Scand J Work Environ Health 1998;24(6):445-448    pdf


Pesticides and congenital malformations - how many studies will it take to reach a conclusion?

by Kogevinas M, Sala M

Pesticides and congenital malformations is a long-standing story. A recent review identified 34 epidemiologic studies on occupational exposure to pesticides in relation to congenital malformations published after 1980 (1). There are no conclusions, however, to be drawn from the conjunct of the data even though some of the studies were not small in size and a few used fairly detailed methods for exposure assessment. One study on paternal exposure to pesticides and congenital malformations is even published in this issue (2). The evaluation of exposure to specific pesticides was carefully validated and is more detailed than in most studies in this field. Some positive associations are reported, but, still, there are no firm conclusions to be drawn from this study. This feature does not, in any way, disqualify the results of this well conducted study. Firm conclusions would rarely be drawn from a single study, and they usually require a complete set of convincing evidence from epidemiologic research, chronic bioassays, and toxicologic and other laboratory studies. One question which remains, however, after the publication of this study is "How much more do we know?" If 10 or 20 more studies similar to this one were available, would we be able to draw firm conclusions? It is difficult to say, but probably we would not. There is even little hope that a meta-analysis could provide systematic answers given the wide heterogeneity in design and exposure between studies.

Part of the problem lies with the disease(s). The category congenital malformations includes a wide variety of different pathologies. Many, but not all, are rare and some may be difficult to diagnose and register. Some agents may also produce spontaneous abortions that consequently are never diagnosed or registered as malformations, and some malformations may be detected through prenatal screening that leads to induced abortions. Furthermore, little is known on the environmental (nongenetic) causes of most malformations. A common problem in studies evaluating environmental exposures is that, because of small numbers, they tend to examine the malformations jointly (1, 2). It is, however, largely unknown whether malformations such as hypospadias, oral clefts, hydrocephaly, Down syndrome, limb reduction defects, septal heart defects, or others share many causal agents. The net effect of evaluating all congenital malformations together or using large heterogeneous groups (eg, heart defects) is that of gross misclassification and consequent biased estimates.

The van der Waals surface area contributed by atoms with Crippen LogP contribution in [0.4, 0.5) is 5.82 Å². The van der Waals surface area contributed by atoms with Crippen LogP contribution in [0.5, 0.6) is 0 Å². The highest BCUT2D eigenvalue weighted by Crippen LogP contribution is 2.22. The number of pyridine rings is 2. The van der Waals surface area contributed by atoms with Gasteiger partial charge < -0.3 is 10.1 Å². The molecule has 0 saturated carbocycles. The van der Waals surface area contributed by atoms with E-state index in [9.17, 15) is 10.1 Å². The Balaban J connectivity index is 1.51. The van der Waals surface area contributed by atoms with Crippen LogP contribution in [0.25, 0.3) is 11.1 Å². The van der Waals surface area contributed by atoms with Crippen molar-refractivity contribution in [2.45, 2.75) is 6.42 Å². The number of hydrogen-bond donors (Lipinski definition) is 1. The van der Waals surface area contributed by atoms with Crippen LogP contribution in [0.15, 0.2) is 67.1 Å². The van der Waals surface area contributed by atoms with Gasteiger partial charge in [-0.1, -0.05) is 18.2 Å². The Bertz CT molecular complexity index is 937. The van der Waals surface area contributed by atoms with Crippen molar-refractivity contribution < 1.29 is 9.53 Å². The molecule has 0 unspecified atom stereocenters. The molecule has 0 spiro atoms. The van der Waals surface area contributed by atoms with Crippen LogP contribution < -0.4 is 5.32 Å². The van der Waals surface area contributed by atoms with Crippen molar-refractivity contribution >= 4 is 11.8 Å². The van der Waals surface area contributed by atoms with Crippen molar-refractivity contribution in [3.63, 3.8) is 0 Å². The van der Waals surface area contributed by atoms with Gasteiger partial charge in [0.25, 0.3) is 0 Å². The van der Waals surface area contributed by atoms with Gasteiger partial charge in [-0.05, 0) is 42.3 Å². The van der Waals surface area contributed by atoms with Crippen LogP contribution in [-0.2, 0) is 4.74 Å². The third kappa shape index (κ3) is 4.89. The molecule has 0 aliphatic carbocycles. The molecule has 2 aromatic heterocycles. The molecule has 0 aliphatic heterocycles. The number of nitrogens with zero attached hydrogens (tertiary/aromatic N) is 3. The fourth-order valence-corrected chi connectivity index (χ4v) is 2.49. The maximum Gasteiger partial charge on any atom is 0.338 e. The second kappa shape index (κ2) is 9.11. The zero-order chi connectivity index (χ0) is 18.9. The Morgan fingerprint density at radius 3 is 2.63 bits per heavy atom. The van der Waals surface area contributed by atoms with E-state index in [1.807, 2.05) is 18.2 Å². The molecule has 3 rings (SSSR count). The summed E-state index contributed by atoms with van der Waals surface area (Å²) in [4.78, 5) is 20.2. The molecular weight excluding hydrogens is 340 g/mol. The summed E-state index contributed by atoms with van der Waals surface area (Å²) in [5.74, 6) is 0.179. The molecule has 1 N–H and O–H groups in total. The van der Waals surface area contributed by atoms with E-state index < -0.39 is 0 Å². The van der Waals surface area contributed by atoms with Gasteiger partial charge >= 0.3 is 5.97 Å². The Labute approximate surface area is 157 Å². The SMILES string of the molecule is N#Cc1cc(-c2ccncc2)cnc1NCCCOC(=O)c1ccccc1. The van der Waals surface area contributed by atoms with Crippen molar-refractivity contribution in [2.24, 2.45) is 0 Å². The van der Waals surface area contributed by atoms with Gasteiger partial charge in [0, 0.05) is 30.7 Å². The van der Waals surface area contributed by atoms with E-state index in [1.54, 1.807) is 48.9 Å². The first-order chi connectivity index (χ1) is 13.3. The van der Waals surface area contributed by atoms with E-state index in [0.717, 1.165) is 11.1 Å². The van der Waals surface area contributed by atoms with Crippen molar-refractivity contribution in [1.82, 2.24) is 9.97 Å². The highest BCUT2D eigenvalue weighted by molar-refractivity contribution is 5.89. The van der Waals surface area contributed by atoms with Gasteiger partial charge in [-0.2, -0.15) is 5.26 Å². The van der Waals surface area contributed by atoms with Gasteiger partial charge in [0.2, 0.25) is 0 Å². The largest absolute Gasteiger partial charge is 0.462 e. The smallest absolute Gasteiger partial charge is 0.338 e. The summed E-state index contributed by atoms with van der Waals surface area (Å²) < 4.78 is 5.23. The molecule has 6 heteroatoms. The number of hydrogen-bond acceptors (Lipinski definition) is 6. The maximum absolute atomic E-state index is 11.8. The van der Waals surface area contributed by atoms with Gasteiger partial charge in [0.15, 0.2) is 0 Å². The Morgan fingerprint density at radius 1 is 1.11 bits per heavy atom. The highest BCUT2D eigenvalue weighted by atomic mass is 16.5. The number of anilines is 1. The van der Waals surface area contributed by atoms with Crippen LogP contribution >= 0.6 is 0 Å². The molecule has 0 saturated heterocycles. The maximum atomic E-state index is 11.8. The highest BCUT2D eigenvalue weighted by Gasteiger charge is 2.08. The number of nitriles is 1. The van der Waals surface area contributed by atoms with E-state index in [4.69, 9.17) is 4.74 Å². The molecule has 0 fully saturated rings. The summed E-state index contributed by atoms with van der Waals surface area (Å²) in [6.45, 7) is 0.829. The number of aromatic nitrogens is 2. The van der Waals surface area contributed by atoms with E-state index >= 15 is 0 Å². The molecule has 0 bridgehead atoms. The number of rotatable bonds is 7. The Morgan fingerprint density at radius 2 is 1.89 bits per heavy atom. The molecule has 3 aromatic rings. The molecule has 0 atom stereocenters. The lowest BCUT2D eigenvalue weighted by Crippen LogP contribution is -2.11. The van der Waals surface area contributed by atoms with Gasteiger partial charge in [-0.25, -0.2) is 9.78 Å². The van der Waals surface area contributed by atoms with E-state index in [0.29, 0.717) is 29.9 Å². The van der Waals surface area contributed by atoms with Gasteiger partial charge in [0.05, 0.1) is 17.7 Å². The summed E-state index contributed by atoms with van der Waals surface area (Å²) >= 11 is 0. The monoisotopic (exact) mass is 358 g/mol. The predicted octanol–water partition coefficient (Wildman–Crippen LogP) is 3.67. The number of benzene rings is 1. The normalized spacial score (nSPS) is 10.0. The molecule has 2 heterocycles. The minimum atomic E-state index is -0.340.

Misclassification in the assessment of exposure to pesticides constitutes another important part of the problem, one not specific to the investigation of congenital malformations. Studies on congenital malformations involve the following difficulties: (i) exposure information has to be collected for two persons (mother and father) rather than one, (ii) specific agents may be acting in different time windows of exposure, (iii) the time windows may be narrow and not lasting more than a few weeks, (iv) users of pesticides tend to be exposed to mixtures rather than to a single pesticide, and (v) in general population studies it is difficult to identify wide exposure contrasts to pesticides. These problems are accentuated when exposure information is collected retrospectively.